Wikipedia (today, 21st Dec 2010) defines burlesque as “a humorous theatrical entertainment involving parody and sometimes grotesque exaggeration.” That’s not really what the people in this film are doing at all. It’s more… cabaret. Guess they couldn’t really call it Cabaret though. Given the number of remakes floating around these days that would have been way too confusing.
I just thought you should know that from the outset. If you’re looking for a film about burlesque, this is not it. It’s not even particularly humorous. Well, not intentionally… However, if you’re looking for a fun, light film with good dancing, fabulous costumes and great music then this is the film for you.
I have to admit, I was very skeptical about Burlesque. I was not impressed with the trailer at all. I really wasn’t on for a small-town-girl-in-the-big-city, realising-dreams, dramaorama. Fortunately for me, I decided to go along anyway… I like musicals and even though it didn’t look very musical, I’d heard it was, so all good.
Thinking about it, you shouldn’t even watch the trailer. It’s completely misleading and it really doesn’t emphasise the songs… which are great, and for which I actually think it has a good shot at an Oscar for. The one thing I will say about it is that at least it doesn’t really give anything away. Not that there’s much of a plot or anything to give away… but at least it doesn’t fall into that trap of showing you all the good stuff that so many trailers do these days. For some reason they’ve just decided to show you a load of crap bits instead. I really don’t get the trailer at all. Watch the video at the end of this article. It’ll give you a much better idea of what to expect.
But enough about the trailer. What of the film? As I’m sure you’ve realised by now. I really enjoyed it. It’s not a particularly good film in the sense of… well… however one would classically define a good film; I’d imagine you’d worry about plot, script, characterisation, that kind of thing… but like I said, if you’re just looking for a bit of light-hearted fun and some great singing then it’s great.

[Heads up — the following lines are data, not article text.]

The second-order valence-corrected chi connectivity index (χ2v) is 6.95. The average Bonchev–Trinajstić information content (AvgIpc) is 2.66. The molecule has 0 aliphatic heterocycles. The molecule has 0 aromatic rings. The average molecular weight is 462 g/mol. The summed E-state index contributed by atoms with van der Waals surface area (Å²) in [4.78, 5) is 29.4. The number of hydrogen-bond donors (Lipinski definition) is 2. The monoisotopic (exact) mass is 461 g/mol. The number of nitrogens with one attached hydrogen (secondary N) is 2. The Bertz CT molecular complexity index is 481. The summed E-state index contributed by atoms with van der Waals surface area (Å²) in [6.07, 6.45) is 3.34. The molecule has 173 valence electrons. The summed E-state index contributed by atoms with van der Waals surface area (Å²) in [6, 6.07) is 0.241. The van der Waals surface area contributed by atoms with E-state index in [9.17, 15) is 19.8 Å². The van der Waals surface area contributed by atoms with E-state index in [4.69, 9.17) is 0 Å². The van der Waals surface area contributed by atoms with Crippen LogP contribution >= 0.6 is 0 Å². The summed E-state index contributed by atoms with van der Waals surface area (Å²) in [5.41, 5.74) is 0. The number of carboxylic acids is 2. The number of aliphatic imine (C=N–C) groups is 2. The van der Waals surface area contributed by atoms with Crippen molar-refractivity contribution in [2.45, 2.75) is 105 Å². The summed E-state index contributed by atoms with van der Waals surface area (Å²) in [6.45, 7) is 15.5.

In my eyes it doesn’t take any massive mis-steps and that’s where a lot of otherwise comfortably cheesy films fall down. There’s no really annoying characters, the actors aren’t appallingly bad. There’s a few real clunkers of lines but nothing you can’t ignore, or laugh about if you’re so inclined. And while the plot is nothing to write home about, it was a little convoluted in places but there was enough there to keep it rolling along at a decent pace… you know, to fill in the gaps between the singing and dancing… and the looking at the fabulous costumes. Did I mention they’re fabulous? Fabulous. I am a bit of a magpie though.
That said, as much as I enjoyed it. I do want to complain about one thing. Stanley Tucci got a decent bit of screen time. He could have done more, had more of a character but no-one did so ok… but Alan Cumming was criminally underused. I love Alan Cumming. Plus he was the only character that did anything approaching burlesque in the film. They could have given him at least one full routine… even if it was just to justify the title… no? no? Bah. Anyway that out of the way, it’s still good.